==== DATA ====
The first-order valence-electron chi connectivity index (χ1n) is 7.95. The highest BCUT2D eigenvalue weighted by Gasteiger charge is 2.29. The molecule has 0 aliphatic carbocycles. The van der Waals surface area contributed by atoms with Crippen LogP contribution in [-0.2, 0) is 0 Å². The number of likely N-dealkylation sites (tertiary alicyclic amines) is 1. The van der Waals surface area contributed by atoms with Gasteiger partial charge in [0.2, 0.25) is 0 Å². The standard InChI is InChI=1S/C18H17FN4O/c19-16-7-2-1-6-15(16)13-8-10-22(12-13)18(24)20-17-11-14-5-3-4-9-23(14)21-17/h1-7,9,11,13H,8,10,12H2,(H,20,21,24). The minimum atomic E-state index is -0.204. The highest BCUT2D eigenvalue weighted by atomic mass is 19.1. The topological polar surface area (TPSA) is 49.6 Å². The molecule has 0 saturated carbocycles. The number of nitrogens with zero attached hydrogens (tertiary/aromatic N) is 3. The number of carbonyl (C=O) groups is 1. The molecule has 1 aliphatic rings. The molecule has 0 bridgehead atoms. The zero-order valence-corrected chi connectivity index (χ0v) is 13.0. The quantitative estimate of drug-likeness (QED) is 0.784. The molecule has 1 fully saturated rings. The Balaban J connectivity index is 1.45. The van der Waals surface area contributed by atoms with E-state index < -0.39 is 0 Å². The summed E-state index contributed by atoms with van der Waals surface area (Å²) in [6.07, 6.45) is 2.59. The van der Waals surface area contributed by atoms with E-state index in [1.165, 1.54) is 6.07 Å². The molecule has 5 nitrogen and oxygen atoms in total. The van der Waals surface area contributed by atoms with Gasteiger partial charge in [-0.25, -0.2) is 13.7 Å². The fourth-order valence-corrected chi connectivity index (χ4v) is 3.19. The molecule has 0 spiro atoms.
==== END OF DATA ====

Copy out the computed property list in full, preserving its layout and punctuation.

The first-order valence-electron chi connectivity index (χ1n) is 7.95. The highest BCUT2D eigenvalue weighted by Gasteiger charge is 2.29. The molecule has 0 aliphatic carbocycles. The van der Waals surface area contributed by atoms with Crippen LogP contribution in [-0.2, 0) is 0 Å². The number of likely N-dealkylation sites (tertiary alicyclic amines) is 1. The van der Waals surface area contributed by atoms with Gasteiger partial charge in [0.2, 0.25) is 0 Å². The standard InChI is InChI=1S/C18H17FN4O/c19-16-7-2-1-6-15(16)13-8-10-22(12-13)18(24)20-17-11-14-5-3-4-9-23(14)21-17/h1-7,9,11,13H,8,10,12H2,(H,20,21,24). The minimum atomic E-state index is -0.204. The highest BCUT2D eigenvalue weighted by atomic mass is 19.1. The topological polar surface area (TPSA) is 49.6 Å². The molecule has 0 saturated carbocycles. The number of nitrogens with zero attached hydrogens (tertiary/aromatic N) is 3. The number of carbonyl (C=O) groups is 1. The molecule has 1 aliphatic rings. The molecule has 0 bridgehead atoms. The zero-order valence-corrected chi connectivity index (χ0v) is 13.0. The quantitative estimate of drug-likeness (QED) is 0.784. The molecule has 1 fully saturated rings. The Balaban J connectivity index is 1.45. The van der Waals surface area contributed by atoms with E-state index < -0.39 is 0 Å². The summed E-state index contributed by atoms with van der Waals surface area (Å²) in [6.07, 6.45) is 2.59. The van der Waals surface area contributed by atoms with E-state index in [1.165, 1.54) is 6.07 Å². The molecule has 5 nitrogen and oxygen atoms in total. The van der Waals surface area contributed by atoms with Gasteiger partial charge in [-0.25, -0.2) is 13.7 Å². The fourth-order valence-corrected chi connectivity index (χ4v) is 3.19. The molecule has 0 spiro atoms.